of the most efficient products in the marketplace at any given time. The ENERGY STAR® label helps consumers by reducing uncertainties about energy performance and lowering transaction costs for obtaining such information. The ENERGY STAR® label applies to a wide range of products, including personal computers and other types of office equipment, kitchen and laundry appliances, air conditioners and furnaces, windows, commercial appliances, and lighting devices. Whole structures—energy-efficient commercial buildings and new homes—also can qualify for the ENERGY STAR® label.
The ENERGY STAR® program in aggregate is estimated to have saved about 175 TWh of electricity in 2006 (EPA, 2007b). The program has achieved the most energy savings in the areas of commercial building improvements and personal computers, monitors, and other types of office equipment. The ENERGY STAR® program continues to develop criteria and adopt labeling for additional products, for instance, televisions and water heaters.
Table 4.11 provides estimates of the annual energy savings resulting from most of the policies and programs addressed in this chapter. In some cases (e.g., for CAFE standards and PURPA), the savings reflect expert judgments of the relative importance of the policies and market forces. The total energy savings from the nine policies and programs listed in Table 4.11, about 13.3 quads per year, was equivalent to 13-plus percent of national energy use in 2007. This level of savings is greater than the energy supplied by nuclear power and hydroelectric power combined. It is also more than five times the increase in the supply of renewable energy in the United States between 1973 and 2006.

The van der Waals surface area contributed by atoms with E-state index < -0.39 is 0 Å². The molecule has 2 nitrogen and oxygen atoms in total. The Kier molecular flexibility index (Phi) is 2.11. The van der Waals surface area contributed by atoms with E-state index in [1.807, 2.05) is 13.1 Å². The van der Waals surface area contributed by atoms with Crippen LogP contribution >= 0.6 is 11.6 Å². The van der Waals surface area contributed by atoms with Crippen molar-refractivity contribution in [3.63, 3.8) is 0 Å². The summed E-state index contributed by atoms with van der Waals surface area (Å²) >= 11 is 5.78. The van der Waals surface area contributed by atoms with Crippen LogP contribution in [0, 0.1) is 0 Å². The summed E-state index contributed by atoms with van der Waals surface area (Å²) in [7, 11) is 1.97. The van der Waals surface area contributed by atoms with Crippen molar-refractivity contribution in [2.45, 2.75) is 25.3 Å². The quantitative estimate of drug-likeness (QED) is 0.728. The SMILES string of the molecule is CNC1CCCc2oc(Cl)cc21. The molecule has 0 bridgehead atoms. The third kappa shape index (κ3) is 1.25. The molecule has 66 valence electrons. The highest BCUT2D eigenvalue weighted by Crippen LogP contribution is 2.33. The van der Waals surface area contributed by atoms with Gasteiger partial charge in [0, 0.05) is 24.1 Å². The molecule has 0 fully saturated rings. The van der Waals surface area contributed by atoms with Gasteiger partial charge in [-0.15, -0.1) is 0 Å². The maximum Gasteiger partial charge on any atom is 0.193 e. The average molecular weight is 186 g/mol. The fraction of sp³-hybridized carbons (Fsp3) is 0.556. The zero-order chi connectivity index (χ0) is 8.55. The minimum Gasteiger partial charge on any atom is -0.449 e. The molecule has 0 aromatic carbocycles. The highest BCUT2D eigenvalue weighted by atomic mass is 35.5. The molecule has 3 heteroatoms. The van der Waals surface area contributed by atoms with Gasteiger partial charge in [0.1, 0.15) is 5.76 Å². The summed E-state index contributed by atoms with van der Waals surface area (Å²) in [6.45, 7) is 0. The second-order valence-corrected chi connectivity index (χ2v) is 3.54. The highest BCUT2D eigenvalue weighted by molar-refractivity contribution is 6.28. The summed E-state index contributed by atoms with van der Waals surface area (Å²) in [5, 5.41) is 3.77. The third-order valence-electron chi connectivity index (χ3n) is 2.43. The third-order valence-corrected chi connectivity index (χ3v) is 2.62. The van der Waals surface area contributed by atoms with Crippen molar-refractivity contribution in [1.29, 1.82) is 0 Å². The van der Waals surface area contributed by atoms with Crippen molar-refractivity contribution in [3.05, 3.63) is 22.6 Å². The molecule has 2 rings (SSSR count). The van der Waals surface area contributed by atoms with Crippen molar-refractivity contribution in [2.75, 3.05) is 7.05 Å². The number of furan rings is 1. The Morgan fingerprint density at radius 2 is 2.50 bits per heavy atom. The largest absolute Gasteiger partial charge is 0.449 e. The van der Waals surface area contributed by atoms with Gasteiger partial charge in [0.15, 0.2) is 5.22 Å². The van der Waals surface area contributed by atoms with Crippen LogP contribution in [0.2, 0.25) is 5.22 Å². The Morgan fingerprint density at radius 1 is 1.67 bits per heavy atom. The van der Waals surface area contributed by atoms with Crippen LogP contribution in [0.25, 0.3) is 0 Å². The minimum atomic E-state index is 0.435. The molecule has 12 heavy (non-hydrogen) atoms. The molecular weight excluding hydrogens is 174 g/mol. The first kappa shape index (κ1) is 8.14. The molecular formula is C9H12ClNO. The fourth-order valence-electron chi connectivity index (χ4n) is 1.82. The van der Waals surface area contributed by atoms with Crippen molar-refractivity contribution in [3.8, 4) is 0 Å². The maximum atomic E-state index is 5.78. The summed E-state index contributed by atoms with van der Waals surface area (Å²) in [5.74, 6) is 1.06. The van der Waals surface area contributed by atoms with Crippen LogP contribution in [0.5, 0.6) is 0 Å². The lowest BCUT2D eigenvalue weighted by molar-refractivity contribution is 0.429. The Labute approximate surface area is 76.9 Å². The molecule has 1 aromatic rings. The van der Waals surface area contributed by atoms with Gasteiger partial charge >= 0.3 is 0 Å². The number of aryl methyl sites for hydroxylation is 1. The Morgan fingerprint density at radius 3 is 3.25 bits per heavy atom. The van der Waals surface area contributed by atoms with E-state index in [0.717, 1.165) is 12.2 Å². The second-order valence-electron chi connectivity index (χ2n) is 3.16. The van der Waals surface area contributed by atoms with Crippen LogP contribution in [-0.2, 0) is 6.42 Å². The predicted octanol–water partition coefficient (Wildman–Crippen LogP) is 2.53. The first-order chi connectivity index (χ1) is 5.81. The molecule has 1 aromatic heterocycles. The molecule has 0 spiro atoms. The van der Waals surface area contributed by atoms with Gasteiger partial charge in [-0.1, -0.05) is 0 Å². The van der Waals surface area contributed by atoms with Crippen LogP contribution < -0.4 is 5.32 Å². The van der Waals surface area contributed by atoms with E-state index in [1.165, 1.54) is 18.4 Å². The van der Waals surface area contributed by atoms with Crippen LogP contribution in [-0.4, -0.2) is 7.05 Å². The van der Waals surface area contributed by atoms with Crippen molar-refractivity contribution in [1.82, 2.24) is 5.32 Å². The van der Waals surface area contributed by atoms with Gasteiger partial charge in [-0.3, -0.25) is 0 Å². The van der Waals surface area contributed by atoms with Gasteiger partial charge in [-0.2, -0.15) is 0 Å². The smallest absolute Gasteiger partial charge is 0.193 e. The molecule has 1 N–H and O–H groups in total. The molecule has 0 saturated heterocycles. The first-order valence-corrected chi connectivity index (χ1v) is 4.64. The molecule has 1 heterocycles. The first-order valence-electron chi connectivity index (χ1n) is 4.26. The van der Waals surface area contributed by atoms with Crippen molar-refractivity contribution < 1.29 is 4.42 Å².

It should be noted, however, that these policies and programs provided only a moderate amount of the total energy savings associated with the 50 percent decline in national energy intensity during 1973–2007. Increasing energy prices, ongoing technological change, and structural change have also contributed to the steep decline in energy intensity in the past 35 years.
Comparing energy savings across the various policies and programs listed in Table 4.11, regulatory initiatives such as the CAFE standards, appliance efficiency standards, and PURPA provided the greatest amount of energy savings. It should be recognized that some energy efficiency policy initiatives, such as RD&D efforts in the buildings sector, are not included in Table 4.11 in order to avoid double counting of savings.